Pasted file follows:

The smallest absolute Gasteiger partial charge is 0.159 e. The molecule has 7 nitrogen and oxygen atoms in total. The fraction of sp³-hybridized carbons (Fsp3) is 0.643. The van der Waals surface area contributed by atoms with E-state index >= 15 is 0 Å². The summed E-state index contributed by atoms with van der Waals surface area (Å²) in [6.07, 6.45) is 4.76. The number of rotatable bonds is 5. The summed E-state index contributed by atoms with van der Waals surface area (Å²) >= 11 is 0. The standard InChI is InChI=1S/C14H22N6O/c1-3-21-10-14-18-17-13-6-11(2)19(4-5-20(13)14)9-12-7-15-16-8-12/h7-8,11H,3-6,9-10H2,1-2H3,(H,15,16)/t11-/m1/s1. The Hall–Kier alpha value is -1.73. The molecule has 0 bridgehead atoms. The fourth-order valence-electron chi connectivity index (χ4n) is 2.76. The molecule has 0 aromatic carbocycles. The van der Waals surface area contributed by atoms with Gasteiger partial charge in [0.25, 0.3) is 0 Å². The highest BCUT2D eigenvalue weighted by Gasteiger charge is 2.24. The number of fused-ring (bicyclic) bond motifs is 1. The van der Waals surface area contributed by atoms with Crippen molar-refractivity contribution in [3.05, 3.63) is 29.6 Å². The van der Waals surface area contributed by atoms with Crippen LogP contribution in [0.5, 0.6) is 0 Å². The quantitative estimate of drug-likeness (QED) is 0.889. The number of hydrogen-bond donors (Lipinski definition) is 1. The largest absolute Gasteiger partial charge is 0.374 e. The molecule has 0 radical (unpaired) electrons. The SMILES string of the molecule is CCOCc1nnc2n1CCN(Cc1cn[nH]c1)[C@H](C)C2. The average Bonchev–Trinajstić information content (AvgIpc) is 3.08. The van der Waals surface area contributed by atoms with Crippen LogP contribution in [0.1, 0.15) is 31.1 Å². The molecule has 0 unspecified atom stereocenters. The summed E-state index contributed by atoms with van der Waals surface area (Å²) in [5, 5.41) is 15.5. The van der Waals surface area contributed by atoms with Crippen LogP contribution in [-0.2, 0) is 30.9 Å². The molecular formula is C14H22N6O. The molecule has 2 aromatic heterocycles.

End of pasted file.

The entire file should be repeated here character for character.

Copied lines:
The smallest absolute Gasteiger partial charge is 0.159 e. The molecule has 7 nitrogen and oxygen atoms in total. The fraction of sp³-hybridized carbons (Fsp3) is 0.643. The van der Waals surface area contributed by atoms with E-state index >= 15 is 0 Å². The summed E-state index contributed by atoms with van der Waals surface area (Å²) in [6.07, 6.45) is 4.76. The number of rotatable bonds is 5. The summed E-state index contributed by atoms with van der Waals surface area (Å²) >= 11 is 0. The standard InChI is InChI=1S/C14H22N6O/c1-3-21-10-14-18-17-13-6-11(2)19(4-5-20(13)14)9-12-7-15-16-8-12/h7-8,11H,3-6,9-10H2,1-2H3,(H,15,16)/t11-/m1/s1. The Hall–Kier alpha value is -1.73. The molecule has 0 bridgehead atoms. The fourth-order valence-electron chi connectivity index (χ4n) is 2.76. The molecule has 0 aromatic carbocycles. The van der Waals surface area contributed by atoms with Gasteiger partial charge in [0.25, 0.3) is 0 Å². The highest BCUT2D eigenvalue weighted by Gasteiger charge is 2.24. The number of fused-ring (bicyclic) bond motifs is 1. The van der Waals surface area contributed by atoms with Crippen molar-refractivity contribution in [3.05, 3.63) is 29.6 Å². The van der Waals surface area contributed by atoms with Crippen LogP contribution in [0.5, 0.6) is 0 Å². The quantitative estimate of drug-likeness (QED) is 0.889. The number of hydrogen-bond donors (Lipinski definition) is 1. The largest absolute Gasteiger partial charge is 0.374 e. The molecule has 0 radical (unpaired) electrons. The SMILES string of the molecule is CCOCc1nnc2n1CCN(Cc1cn[nH]c1)[C@H](C)C2. The average Bonchev–Trinajstić information content (AvgIpc) is 3.08. The van der Waals surface area contributed by atoms with Crippen LogP contribution in [0.1, 0.15) is 31.1 Å². The molecule has 0 unspecified atom stereocenters. The summed E-state index contributed by atoms with van der Waals surface area (Å²) in [5, 5.41) is 15.5. The van der Waals surface area contributed by atoms with Crippen LogP contribution in [-0.2, 0) is 30.9 Å². The molecular formula is C14H22N6O. The molecule has 2 aromatic heterocycles.